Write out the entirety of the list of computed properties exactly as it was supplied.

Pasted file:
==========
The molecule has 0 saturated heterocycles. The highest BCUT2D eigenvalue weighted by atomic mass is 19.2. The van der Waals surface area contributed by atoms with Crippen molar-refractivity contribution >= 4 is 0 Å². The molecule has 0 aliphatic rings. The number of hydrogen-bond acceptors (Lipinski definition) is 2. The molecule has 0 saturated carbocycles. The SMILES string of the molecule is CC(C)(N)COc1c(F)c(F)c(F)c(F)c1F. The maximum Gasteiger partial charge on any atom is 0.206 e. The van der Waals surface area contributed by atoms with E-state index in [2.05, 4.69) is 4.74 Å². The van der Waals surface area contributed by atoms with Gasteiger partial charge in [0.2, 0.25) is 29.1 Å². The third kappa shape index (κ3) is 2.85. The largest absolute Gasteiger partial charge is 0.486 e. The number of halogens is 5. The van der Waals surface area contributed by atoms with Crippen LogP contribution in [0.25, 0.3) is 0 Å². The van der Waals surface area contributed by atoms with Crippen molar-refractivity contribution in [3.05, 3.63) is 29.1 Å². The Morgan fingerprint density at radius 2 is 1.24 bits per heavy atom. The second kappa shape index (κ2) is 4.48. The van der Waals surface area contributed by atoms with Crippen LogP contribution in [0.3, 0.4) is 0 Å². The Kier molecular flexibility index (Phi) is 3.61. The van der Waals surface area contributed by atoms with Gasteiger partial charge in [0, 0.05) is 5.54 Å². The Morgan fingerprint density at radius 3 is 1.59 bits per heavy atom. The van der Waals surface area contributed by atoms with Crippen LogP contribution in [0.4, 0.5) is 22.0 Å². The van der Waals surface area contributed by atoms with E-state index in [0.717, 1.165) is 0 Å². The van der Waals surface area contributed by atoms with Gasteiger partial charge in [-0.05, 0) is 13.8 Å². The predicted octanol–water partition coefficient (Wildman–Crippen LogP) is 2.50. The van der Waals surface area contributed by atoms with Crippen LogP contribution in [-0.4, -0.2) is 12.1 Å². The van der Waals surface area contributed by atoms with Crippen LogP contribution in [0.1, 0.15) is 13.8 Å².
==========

The molecule has 0 saturated heterocycles. The highest BCUT2D eigenvalue weighted by atomic mass is 19.2. The van der Waals surface area contributed by atoms with Crippen molar-refractivity contribution >= 4 is 0 Å². The molecule has 0 aliphatic rings. The number of hydrogen-bond acceptors (Lipinski definition) is 2. The molecule has 0 saturated carbocycles. The SMILES string of the molecule is CC(C)(N)COc1c(F)c(F)c(F)c(F)c1F. The maximum Gasteiger partial charge on any atom is 0.206 e. The van der Waals surface area contributed by atoms with E-state index in [2.05, 4.69) is 4.74 Å². The van der Waals surface area contributed by atoms with Gasteiger partial charge in [0.2, 0.25) is 29.1 Å². The third kappa shape index (κ3) is 2.85. The largest absolute Gasteiger partial charge is 0.486 e. The number of halogens is 5. The van der Waals surface area contributed by atoms with Crippen LogP contribution in [0.25, 0.3) is 0 Å². The van der Waals surface area contributed by atoms with Crippen molar-refractivity contribution in [3.05, 3.63) is 29.1 Å². The Morgan fingerprint density at radius 2 is 1.24 bits per heavy atom. The second kappa shape index (κ2) is 4.48. The van der Waals surface area contributed by atoms with Crippen LogP contribution in [0.3, 0.4) is 0 Å². The Kier molecular flexibility index (Phi) is 3.61. The van der Waals surface area contributed by atoms with Gasteiger partial charge in [0, 0.05) is 5.54 Å². The Morgan fingerprint density at radius 3 is 1.59 bits per heavy atom. The van der Waals surface area contributed by atoms with Crippen LogP contribution in [0.4, 0.5) is 22.0 Å². The van der Waals surface area contributed by atoms with E-state index in [0.717, 1.165) is 0 Å². The van der Waals surface area contributed by atoms with Gasteiger partial charge in [-0.05, 0) is 13.8 Å². The predicted octanol–water partition coefficient (Wildman–Crippen LogP) is 2.50. The van der Waals surface area contributed by atoms with Crippen LogP contribution in [-0.4, -0.2) is 12.1 Å². The van der Waals surface area contributed by atoms with Crippen LogP contribution in [0.1, 0.15) is 13.8 Å².